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Gravity waves make clouds disappear

27 Jul 2018
Satellite image of cloud cover over the south-east Atlantic Ocean

Rapid clearances in cloud coverage in the south-east Atlantic Ocean could be caused by pulsing atmospheric gravity waves originating from the African mainland. Using satellite images, a research team led by Sandra Yuter at North Carolina State University in the US explored the atmospheric mechanisms involved in the cloud dissipation for the first time. Their work could become crucial in understanding heating processes in the Earth’s atmosphere.

Between April and June, satellite images have revealed that large areas of stratocumulus clouds off the coast of south-western Africa often rapidly erode over periods of just around 15 minutes. According to the images, the clouds are partially or completely cleared along sharply-defined transition lines, which can be hundreds or even thousands of kilometres long. The lines propagate westwards at speeds of 8 to 12 metres per second, travelling as far as 1000 kilometres from the coast.

In their study, Yuter’s team concluded that the wave-like patterns exhibited by the clouds extend too far into the ocean to be caused by heat transfer from land. Instead, they proposed that the effect is caused by gravity waves – oscillations in the buoyancy of the atmosphere that propagate due to the force of gravity. Such gravity waves often appear as transitions from overcast to clearer skies, or from thicker to thinner clouds, and previous studies have shown that gravity waves can create clouds. Until now, however, the mechanisms involved in reducing cloud cover have not been widely studied.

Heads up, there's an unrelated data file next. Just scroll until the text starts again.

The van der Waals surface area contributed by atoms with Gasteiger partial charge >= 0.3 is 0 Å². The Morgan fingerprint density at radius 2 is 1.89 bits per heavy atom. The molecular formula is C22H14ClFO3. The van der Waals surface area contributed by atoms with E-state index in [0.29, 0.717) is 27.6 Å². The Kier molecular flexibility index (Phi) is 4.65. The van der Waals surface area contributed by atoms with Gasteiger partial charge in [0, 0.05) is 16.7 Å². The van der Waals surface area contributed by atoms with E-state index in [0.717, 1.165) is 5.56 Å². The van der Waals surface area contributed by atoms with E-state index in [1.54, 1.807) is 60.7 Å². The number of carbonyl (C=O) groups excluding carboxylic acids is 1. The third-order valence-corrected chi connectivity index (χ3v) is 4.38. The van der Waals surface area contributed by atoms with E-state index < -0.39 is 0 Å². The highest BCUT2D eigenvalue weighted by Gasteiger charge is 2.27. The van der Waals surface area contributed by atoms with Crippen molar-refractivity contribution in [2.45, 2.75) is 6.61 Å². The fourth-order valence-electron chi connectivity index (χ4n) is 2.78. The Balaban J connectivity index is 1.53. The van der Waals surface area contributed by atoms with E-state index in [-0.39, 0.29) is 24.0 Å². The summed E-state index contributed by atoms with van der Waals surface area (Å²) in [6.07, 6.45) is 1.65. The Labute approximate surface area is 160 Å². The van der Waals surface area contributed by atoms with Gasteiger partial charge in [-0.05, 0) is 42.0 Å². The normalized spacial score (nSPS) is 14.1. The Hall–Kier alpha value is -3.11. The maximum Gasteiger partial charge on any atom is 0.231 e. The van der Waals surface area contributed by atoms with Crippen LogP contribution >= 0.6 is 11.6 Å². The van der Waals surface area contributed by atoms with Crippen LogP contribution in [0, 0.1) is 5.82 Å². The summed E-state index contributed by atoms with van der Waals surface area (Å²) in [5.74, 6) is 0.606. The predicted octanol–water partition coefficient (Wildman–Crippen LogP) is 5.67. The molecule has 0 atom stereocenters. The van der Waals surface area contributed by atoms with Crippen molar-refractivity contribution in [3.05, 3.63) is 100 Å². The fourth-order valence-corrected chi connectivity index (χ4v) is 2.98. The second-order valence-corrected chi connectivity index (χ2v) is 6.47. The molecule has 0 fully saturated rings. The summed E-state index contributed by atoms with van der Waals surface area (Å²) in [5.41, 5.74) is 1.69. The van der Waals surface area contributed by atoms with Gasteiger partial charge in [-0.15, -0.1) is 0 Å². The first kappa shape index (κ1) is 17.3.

Yuter and colleagues suggested that if gravity waves are the true cause of the cloud dissipation, they are most likely to be triggered by the interaction between offshore winds flowing perpendicular to the African coastline with the more stable marine boundary layer in the atmosphere. A train of regular gravity waves is then created due to offshore breezes being consistently generated every day. The enhanced atmospheric turbulence from these wave trains causes warm, dry air from the upper troposphere to move down to the cloud layer, quickly dispersing cloud coverage.

Since clouds reflect heat from the Sun, giving them a critical role in cooling the Earth’s climate, the research could provide important insights into creating models that accurately predict atmospheric heating. Yuter’s team acknowledge that this will require more targeted observations of the atmosphere of the south-east Atlantic, using techniques including dropsondes, airborne radars, and lidar measurements. In future studies, the researchers hope to use a combination of observations, re-analysis and atmospheric modelling on smaller scales to confirm their proposal.

Yuter and colleagues report their findings in Science.

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